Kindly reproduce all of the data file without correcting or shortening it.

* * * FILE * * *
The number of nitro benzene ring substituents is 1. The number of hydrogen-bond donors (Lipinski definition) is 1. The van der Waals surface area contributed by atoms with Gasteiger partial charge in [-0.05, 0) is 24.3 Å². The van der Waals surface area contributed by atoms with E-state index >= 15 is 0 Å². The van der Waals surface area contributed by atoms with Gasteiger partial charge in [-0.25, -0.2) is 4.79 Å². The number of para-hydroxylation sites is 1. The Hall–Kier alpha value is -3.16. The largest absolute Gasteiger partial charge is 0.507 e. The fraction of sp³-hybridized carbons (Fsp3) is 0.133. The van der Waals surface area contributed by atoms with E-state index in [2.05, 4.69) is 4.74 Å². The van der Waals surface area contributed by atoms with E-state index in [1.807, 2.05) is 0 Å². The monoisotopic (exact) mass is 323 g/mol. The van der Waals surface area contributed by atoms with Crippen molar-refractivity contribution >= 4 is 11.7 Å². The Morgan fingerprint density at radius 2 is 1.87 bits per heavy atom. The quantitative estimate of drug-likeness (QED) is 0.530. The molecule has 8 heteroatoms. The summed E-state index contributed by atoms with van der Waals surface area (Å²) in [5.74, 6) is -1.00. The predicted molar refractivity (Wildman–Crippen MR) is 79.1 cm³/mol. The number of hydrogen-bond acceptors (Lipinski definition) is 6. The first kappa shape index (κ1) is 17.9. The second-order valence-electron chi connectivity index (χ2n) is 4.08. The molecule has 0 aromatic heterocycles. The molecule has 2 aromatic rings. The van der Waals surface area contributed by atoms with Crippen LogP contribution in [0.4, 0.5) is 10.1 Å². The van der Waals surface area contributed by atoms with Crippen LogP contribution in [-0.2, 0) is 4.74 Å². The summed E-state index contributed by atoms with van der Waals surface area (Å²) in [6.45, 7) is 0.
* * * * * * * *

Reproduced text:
The number of nitro benzene ring substituents is 1. The number of hydrogen-bond donors (Lipinski definition) is 1. The van der Waals surface area contributed by atoms with Gasteiger partial charge in [-0.05, 0) is 24.3 Å². The van der Waals surface area contributed by atoms with E-state index >= 15 is 0 Å². The van der Waals surface area contributed by atoms with Gasteiger partial charge in [-0.25, -0.2) is 4.79 Å². The number of para-hydroxylation sites is 1. The Hall–Kier alpha value is -3.16. The largest absolute Gasteiger partial charge is 0.507 e. The fraction of sp³-hybridized carbons (Fsp3) is 0.133. The van der Waals surface area contributed by atoms with E-state index in [2.05, 4.69) is 4.74 Å². The van der Waals surface area contributed by atoms with E-state index in [1.807, 2.05) is 0 Å². The monoisotopic (exact) mass is 323 g/mol. The van der Waals surface area contributed by atoms with Crippen molar-refractivity contribution >= 4 is 11.7 Å². The Morgan fingerprint density at radius 2 is 1.87 bits per heavy atom. The quantitative estimate of drug-likeness (QED) is 0.530. The molecule has 8 heteroatoms. The summed E-state index contributed by atoms with van der Waals surface area (Å²) in [5.74, 6) is -1.00. The predicted molar refractivity (Wildman–Crippen MR) is 79.1 cm³/mol. The number of hydrogen-bond acceptors (Lipinski definition) is 6. The first kappa shape index (κ1) is 17.9. The second-order valence-electron chi connectivity index (χ2n) is 4.08. The molecule has 0 aromatic heterocycles. The molecule has 2 aromatic rings. The van der Waals surface area contributed by atoms with Crippen LogP contribution in [0.4, 0.5) is 10.1 Å². The van der Waals surface area contributed by atoms with Crippen LogP contribution in [-0.2, 0) is 4.74 Å². The summed E-state index contributed by atoms with van der Waals surface area (Å²) in [6.45, 7) is 0.